Sustainable communities & schools

I have a dream: That humanity will …. Learn to live sustainably within the limits of our finite world. David Wasdell

I think my dreams were not big enough. I was looking for equality, not transformation. … We are all linked, not ranked. Gloria Steinem

We need to keep both hopeful dreams and nightmare scenarios in mind if we are to build a world that can support life and is sustainable. Sally Weintrobe

FDR’s last written words!

Today we are faced with the preeminent fact that, if civilization is to survive,
we must cultivate the science of human relationships -
the ability of all peoples, of all kinds, to live together and work together in the same world, at peace. Franklin Delanor Roosevelt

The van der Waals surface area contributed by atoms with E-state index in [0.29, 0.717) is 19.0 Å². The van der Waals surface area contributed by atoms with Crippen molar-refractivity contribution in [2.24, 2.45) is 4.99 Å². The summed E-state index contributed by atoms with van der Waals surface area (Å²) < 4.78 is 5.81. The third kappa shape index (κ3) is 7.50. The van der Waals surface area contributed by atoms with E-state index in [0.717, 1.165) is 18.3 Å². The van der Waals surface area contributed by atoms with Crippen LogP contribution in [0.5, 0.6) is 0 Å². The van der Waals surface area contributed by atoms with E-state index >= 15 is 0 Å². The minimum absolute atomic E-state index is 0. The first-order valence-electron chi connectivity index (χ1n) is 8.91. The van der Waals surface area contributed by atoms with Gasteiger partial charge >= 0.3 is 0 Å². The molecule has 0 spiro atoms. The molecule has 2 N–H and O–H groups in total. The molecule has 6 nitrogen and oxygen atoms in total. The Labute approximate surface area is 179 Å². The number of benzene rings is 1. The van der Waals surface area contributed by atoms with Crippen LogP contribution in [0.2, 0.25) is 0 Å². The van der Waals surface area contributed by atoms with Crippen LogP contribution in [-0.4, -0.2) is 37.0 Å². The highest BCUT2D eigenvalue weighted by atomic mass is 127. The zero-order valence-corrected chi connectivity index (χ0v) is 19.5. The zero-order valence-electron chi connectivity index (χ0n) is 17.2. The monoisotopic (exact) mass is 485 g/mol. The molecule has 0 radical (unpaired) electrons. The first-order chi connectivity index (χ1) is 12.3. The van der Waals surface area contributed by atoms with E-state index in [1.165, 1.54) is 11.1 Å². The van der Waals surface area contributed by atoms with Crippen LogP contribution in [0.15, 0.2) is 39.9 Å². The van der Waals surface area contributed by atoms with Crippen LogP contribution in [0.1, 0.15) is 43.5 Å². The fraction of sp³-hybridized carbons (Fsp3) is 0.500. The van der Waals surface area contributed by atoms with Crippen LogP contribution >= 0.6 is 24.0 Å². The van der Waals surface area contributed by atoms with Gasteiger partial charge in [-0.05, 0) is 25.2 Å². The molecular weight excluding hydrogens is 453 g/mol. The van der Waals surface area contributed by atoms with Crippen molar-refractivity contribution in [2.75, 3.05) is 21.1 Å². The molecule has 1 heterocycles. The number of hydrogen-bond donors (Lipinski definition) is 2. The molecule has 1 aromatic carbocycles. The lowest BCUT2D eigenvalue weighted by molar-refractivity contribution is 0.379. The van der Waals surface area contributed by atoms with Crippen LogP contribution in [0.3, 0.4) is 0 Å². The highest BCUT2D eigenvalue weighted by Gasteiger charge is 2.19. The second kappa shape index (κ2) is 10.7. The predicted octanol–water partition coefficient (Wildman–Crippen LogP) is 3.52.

There's No Planet B


This page explores sustainability and provides principled procedures to guide decision making and implementation of procedures to support sustainable communities for better quality lives for all community memembers and a sustainable Earth. Also includes guidelines for green schools and resources for sustainable communities and climate change.

Focus questions:

Goals and roles

  1. Knowledge - What do you know? 
    • Critical thinking, for effective decision making skills
    • Sustainable ecological and physical systems
    • Political, cultural and social systems for effective civic participation
    • Environmental issue awareness
    • Action strategies and citizen participation